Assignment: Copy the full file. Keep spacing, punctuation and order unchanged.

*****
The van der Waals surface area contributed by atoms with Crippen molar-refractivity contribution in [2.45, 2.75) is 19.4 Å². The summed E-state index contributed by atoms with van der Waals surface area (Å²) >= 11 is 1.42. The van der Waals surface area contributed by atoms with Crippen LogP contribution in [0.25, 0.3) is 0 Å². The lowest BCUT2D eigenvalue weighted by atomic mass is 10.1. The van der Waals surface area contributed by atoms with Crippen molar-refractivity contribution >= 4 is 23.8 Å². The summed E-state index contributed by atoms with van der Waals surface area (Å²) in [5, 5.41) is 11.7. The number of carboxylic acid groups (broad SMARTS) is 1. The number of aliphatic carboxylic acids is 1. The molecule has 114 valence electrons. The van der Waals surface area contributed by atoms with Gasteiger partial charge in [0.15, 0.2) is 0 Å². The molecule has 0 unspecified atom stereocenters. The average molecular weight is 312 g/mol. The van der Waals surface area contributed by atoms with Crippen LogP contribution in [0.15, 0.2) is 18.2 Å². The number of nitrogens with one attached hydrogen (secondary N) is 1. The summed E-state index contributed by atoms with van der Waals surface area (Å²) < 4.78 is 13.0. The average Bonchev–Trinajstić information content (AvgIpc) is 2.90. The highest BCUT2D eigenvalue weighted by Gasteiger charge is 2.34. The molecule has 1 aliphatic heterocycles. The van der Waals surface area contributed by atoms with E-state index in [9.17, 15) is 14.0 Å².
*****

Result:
The van der Waals surface area contributed by atoms with Crippen molar-refractivity contribution in [2.45, 2.75) is 19.4 Å². The summed E-state index contributed by atoms with van der Waals surface area (Å²) >= 11 is 1.42. The van der Waals surface area contributed by atoms with Crippen LogP contribution in [0.25, 0.3) is 0 Å². The lowest BCUT2D eigenvalue weighted by atomic mass is 10.1. The van der Waals surface area contributed by atoms with Crippen molar-refractivity contribution >= 4 is 23.8 Å². The summed E-state index contributed by atoms with van der Waals surface area (Å²) in [5, 5.41) is 11.7. The number of carboxylic acid groups (broad SMARTS) is 1. The number of aliphatic carboxylic acids is 1. The molecule has 114 valence electrons. The van der Waals surface area contributed by atoms with Gasteiger partial charge in [0.15, 0.2) is 0 Å². The molecule has 0 unspecified atom stereocenters. The average molecular weight is 312 g/mol. The van der Waals surface area contributed by atoms with Crippen LogP contribution in [0.15, 0.2) is 18.2 Å². The number of nitrogens with one attached hydrogen (secondary N) is 1. The summed E-state index contributed by atoms with van der Waals surface area (Å²) < 4.78 is 13.0. The average Bonchev–Trinajstić information content (AvgIpc) is 2.90. The highest BCUT2D eigenvalue weighted by Gasteiger charge is 2.34. The molecule has 1 aliphatic heterocycles. The van der Waals surface area contributed by atoms with E-state index in [9.17, 15) is 14.0 Å².